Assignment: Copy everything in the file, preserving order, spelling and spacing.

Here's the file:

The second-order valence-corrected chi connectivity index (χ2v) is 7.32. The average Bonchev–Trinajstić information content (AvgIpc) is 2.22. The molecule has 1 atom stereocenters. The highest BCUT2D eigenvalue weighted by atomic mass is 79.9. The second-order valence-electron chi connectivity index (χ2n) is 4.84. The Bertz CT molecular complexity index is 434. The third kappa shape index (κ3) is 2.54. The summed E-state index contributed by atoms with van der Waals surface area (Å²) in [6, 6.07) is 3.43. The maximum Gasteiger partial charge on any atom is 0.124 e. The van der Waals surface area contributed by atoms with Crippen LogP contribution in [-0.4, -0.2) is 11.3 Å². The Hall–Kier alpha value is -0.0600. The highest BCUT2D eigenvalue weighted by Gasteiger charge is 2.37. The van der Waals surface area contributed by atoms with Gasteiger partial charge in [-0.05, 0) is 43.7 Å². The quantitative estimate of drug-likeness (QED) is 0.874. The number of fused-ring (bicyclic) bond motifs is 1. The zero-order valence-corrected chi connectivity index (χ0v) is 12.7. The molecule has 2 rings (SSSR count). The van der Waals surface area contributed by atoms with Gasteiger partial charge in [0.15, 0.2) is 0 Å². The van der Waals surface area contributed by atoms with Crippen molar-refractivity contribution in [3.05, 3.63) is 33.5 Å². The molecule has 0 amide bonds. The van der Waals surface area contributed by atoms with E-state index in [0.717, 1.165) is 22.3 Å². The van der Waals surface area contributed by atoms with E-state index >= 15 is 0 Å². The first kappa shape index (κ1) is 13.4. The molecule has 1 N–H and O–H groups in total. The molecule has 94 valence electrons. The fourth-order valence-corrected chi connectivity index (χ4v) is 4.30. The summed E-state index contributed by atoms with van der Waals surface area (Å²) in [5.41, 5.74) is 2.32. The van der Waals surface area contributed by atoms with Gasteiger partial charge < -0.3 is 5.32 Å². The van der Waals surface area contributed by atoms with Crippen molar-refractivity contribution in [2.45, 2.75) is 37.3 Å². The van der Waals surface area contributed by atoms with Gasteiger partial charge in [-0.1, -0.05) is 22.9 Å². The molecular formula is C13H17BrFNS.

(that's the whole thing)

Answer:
The second-order valence-corrected chi connectivity index (χ2v) is 7.32. The average Bonchev–Trinajstić information content (AvgIpc) is 2.22. The molecule has 1 atom stereocenters. The highest BCUT2D eigenvalue weighted by atomic mass is 79.9. The second-order valence-electron chi connectivity index (χ2n) is 4.84. The Bertz CT molecular complexity index is 434. The third kappa shape index (κ3) is 2.54. The summed E-state index contributed by atoms with van der Waals surface area (Å²) in [6, 6.07) is 3.43. The maximum Gasteiger partial charge on any atom is 0.124 e. The van der Waals surface area contributed by atoms with Crippen LogP contribution in [-0.4, -0.2) is 11.3 Å². The Hall–Kier alpha value is -0.0600. The highest BCUT2D eigenvalue weighted by Gasteiger charge is 2.37. The van der Waals surface area contributed by atoms with Gasteiger partial charge in [-0.05, 0) is 43.7 Å². The quantitative estimate of drug-likeness (QED) is 0.874. The number of fused-ring (bicyclic) bond motifs is 1. The zero-order valence-corrected chi connectivity index (χ0v) is 12.7. The molecule has 2 rings (SSSR count). The van der Waals surface area contributed by atoms with Gasteiger partial charge in [0.15, 0.2) is 0 Å². The van der Waals surface area contributed by atoms with Crippen molar-refractivity contribution in [3.05, 3.63) is 33.5 Å². The molecule has 0 amide bonds. The van der Waals surface area contributed by atoms with E-state index in [0.717, 1.165) is 22.3 Å². The van der Waals surface area contributed by atoms with E-state index >= 15 is 0 Å². The first kappa shape index (κ1) is 13.4. The molecule has 1 N–H and O–H groups in total. The molecule has 94 valence electrons. The fourth-order valence-corrected chi connectivity index (χ4v) is 4.30. The summed E-state index contributed by atoms with van der Waals surface area (Å²) in [5.41, 5.74) is 2.32. The van der Waals surface area contributed by atoms with Gasteiger partial charge < -0.3 is 5.32 Å². The van der Waals surface area contributed by atoms with Crippen molar-refractivity contribution in [2.45, 2.75) is 37.3 Å². The van der Waals surface area contributed by atoms with Gasteiger partial charge in [-0.1, -0.05) is 22.9 Å². The molecular formula is C13H17BrFNS.